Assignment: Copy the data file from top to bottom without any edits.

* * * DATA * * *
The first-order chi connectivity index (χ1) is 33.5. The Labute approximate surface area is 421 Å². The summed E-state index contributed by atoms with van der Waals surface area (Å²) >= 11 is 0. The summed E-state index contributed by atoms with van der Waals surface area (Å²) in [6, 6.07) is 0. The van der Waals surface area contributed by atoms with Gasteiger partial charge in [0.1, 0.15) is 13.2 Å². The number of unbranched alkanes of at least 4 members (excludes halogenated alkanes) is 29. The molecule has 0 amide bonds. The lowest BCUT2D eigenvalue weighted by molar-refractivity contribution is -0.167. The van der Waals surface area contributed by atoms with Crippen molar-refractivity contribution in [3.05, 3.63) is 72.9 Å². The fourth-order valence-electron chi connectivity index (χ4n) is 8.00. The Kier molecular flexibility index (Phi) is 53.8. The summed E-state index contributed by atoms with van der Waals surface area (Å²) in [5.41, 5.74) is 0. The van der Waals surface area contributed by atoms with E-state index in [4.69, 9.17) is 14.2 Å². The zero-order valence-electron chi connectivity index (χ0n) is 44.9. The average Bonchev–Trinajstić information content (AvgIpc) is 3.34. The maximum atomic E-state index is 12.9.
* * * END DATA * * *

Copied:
The first-order chi connectivity index (χ1) is 33.5. The Labute approximate surface area is 421 Å². The summed E-state index contributed by atoms with van der Waals surface area (Å²) >= 11 is 0. The summed E-state index contributed by atoms with van der Waals surface area (Å²) in [6, 6.07) is 0. The van der Waals surface area contributed by atoms with Gasteiger partial charge in [0.1, 0.15) is 13.2 Å². The number of unbranched alkanes of at least 4 members (excludes halogenated alkanes) is 29. The molecule has 0 amide bonds. The lowest BCUT2D eigenvalue weighted by molar-refractivity contribution is -0.167. The van der Waals surface area contributed by atoms with Crippen molar-refractivity contribution in [3.05, 3.63) is 72.9 Å². The fourth-order valence-electron chi connectivity index (χ4n) is 8.00. The Kier molecular flexibility index (Phi) is 53.8. The summed E-state index contributed by atoms with van der Waals surface area (Å²) in [5.41, 5.74) is 0. The van der Waals surface area contributed by atoms with E-state index in [4.69, 9.17) is 14.2 Å². The zero-order valence-electron chi connectivity index (χ0n) is 44.9. The average Bonchev–Trinajstić information content (AvgIpc) is 3.34. The maximum atomic E-state index is 12.9.